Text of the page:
X-ray system assesses wood strength

Certain uses of lumber--such as for roof trusses--require the strength of the wood to be accurately assessed. This so-called machine-stress-related (MSR) lumber has tight specifications on its strength and stiffness. While a given lumber type has relatively constant characteristics, knots or other deformities can reduce strength considerably.

X-ray system assesses wood strength

Certain uses of lumber--such as for roof trusses--require the strength of the wood to be accurately assessed. This so-called machine-stress-related (MSR) lumber has tight specifications on its strength and stiffness. While a given lumber type has relatively constant characteristics, knots or other deformities can reduce strength considerably.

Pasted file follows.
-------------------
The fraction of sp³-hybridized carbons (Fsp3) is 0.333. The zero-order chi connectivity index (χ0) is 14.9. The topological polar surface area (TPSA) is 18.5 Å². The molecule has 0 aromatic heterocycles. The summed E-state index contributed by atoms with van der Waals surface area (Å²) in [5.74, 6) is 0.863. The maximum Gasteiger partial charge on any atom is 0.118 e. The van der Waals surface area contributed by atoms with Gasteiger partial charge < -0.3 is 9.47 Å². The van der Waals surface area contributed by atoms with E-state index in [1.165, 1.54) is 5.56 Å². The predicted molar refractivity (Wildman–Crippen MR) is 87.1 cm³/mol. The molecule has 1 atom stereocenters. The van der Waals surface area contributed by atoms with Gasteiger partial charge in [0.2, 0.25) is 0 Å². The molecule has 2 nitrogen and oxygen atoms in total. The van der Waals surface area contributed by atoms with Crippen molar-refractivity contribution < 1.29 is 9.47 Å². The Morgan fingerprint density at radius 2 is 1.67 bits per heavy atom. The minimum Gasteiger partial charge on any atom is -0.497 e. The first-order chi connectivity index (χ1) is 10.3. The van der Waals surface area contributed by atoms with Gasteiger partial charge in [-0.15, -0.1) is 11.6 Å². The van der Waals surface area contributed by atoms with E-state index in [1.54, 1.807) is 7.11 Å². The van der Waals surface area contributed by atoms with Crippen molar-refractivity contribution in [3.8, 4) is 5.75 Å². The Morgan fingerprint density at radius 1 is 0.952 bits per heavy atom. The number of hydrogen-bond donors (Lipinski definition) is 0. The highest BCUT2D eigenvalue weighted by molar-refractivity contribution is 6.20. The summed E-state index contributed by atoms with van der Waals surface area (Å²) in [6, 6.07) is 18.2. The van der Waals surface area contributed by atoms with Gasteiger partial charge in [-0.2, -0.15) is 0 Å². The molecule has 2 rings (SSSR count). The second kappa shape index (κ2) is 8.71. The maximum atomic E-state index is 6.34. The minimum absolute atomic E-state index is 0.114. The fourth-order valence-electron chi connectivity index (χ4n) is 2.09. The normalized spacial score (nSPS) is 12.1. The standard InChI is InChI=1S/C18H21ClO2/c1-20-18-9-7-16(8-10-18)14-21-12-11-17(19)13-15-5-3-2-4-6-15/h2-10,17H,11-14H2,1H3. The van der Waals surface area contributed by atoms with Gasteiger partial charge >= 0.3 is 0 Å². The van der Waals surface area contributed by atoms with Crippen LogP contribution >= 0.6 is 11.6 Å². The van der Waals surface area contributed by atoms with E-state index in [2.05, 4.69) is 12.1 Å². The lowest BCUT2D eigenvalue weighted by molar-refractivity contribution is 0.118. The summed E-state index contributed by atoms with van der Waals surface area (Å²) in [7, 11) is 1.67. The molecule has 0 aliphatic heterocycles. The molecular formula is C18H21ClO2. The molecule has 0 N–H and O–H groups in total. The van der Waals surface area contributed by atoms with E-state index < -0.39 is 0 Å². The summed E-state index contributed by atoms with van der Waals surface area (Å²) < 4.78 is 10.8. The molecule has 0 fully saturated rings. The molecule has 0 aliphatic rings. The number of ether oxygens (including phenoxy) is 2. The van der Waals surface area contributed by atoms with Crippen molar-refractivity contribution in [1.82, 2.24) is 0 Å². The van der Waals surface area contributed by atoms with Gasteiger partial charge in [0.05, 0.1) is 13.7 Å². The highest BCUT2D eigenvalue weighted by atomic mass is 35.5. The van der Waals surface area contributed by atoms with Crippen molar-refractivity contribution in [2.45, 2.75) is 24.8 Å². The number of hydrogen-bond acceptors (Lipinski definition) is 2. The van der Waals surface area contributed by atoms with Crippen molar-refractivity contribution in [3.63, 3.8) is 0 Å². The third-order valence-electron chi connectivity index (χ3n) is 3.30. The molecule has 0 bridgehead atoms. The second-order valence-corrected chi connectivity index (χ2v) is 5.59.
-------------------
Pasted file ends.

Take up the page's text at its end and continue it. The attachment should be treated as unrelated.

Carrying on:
Traditionally, MSR lumber is tested by applying a shear force to it. Weaker lumber sometimes breaks, jamming testing machines. Often, shear test equipment cannot apply stress to the full length of the wood. By replacing this method with an automated x-ray system, developers at Newnes Machine (Salmon Arm, BC, Canada) can measure the strength of a complete length of lumber. As the wood passes under the x-ray source, attenuation caused by the lumber is detected by an x-ray detector. Raw x-ray data are then processed to determine the board`s strength.

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